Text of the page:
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  Former Del. Priest Forfeits Va. License
Allegations of Abuse End Cleric's Work with Children

By Steven Church
The News Journal [Delaware]
June 22, 2003

A former Catholic priest from Delaware who was accused of sexually abusing teenage boys in the mid-1980s has agreed to give up his license to counsel children in Virginia.

Edward F. Dudzinski Jr. surrendered his license last month as part of a settlement with the Virginia Board of Counseling. The board ruled that he had violated the terms of an earlier order that required him to confine his practice to adults and to work only under the supervision of another counselor. State officials had issued the order after reviewing allegations that he slept in the same bed with a minor on at least 10 occasions in 2001.

The one-time Brandywine Hundred priest has not been charged with a crime. He could not be reached for comment. Dudzinski did not return phone messages left at his home in Herndon, Va., in the last three months, including a call Friday.

Dudzinski's case is an example of how allegations made years ago against Catholic priests in Delaware and across the country continue to have repercussions. The controversy over abuse allegations has resulted in two recent developments in Delaware:

. The Legislature passed a bill last week eliminating the statute of limitations in cases of child sexual abuse, including those in which the time limit for prosecution has expired. The bill, which has not yet been signed by the governor, could prompt new investigations into old allegations, the state Attorney General's Office said.

. Bishop Michael A. Saltarelli, head of the Catholic Diocese of Wilmington, approved a new policy for all adults involved in youth ministry. It requires criminal background checks and outlines behavioral standards for all who work with youth in diocesan programs. Its list of 14 inappropriate behaviors includes "sleeping in bed with a child."

A 'substantiated' case

Dudzinski worked as a priest in the early 1980s at St. Mary Magdalen Church near Fairfax and at St. Francis de Sales Church in Salisbury, Md.

The Wilmington diocese has acknowledged there have been "substantiated allegations" of child abuse against 18 priests, seven of whom are now dead. None of the priests is still in the active ministry in the diocese, church officials said. Earlier this year, the diocese announced it had removed one priest from office and accepted the resignations of two others, the first time the names of any accused priests had been publicly released. After the actions of the Virginia counseling board came to light, the diocese confirmed that Dudzinski was among the priests who had been removed from active ministry because of abuse allegations. Church officials have not released the names of any other priests on the list, saying they are still reviewing requests to make the names public.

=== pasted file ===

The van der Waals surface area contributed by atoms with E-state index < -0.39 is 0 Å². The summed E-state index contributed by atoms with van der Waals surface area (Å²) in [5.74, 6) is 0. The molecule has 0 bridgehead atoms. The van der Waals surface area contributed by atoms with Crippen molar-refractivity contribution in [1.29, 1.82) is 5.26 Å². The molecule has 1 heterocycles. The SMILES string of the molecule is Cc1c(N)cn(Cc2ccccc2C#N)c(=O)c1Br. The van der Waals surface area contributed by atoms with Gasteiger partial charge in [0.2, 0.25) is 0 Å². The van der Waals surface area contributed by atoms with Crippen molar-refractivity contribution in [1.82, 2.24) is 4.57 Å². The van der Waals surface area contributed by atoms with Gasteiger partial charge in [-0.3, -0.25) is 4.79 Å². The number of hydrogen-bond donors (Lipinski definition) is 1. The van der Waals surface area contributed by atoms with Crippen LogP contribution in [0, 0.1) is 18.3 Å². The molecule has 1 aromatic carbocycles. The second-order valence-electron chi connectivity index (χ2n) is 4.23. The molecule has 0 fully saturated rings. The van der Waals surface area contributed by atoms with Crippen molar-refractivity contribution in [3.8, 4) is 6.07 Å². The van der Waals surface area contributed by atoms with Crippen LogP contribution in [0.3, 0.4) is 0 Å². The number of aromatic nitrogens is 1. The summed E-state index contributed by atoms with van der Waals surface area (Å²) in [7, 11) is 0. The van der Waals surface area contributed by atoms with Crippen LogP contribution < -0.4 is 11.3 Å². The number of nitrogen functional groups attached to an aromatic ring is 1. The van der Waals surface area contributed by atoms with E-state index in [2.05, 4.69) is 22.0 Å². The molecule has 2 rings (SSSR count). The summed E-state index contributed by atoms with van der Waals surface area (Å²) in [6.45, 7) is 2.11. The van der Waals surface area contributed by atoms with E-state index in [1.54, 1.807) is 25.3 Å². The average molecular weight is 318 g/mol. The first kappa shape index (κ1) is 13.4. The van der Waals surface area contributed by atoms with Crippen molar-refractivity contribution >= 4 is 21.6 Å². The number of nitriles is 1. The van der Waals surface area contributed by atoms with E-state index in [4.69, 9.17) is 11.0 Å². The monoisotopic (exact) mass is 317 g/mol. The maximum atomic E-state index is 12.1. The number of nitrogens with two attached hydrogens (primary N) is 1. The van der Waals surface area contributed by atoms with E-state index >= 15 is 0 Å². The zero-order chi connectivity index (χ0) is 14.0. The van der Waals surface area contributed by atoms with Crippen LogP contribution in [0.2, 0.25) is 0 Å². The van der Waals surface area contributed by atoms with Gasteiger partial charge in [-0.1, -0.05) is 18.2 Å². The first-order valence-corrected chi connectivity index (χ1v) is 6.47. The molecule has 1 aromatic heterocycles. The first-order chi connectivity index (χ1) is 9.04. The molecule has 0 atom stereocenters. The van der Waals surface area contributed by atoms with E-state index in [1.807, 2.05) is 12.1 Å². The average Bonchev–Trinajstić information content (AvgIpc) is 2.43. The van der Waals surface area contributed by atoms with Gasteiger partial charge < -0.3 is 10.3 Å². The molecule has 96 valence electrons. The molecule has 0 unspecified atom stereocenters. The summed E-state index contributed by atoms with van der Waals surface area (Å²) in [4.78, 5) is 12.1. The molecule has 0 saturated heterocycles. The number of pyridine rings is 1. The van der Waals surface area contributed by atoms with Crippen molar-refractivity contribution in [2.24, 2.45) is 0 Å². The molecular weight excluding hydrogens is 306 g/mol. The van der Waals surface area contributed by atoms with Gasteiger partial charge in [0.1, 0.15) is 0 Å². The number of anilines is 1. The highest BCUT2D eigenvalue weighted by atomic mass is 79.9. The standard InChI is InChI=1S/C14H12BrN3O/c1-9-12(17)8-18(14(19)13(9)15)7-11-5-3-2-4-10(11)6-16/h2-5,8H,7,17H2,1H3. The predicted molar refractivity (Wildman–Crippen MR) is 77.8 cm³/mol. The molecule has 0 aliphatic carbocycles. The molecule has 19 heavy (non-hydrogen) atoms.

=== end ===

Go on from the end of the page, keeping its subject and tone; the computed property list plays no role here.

If Gov. Ruth Ann Minner signs the legislation, retroactively removing the statute of limitations, prosecutors would reopen a review of those priests still living, Chief Deputy Attorney General Ferris M. Wharton said. Minner spokesman Gregory Patterson said Minner intends to sign the legislation.

"There could be prosecutions if the statute of limitations is expanded," Wharton said, adding there would have to be enough evidence to justify new charges.

After church officials learned of allegations of sexual abuse by Dudzinski in 1985, they barred him from priestly duties and from wearing the collar of a priest, said Wilmington Diocese spokesman Bob Krebs. Dudzinski was still technically a priest because he had not been defrocked, an action that can be taken only by the pope.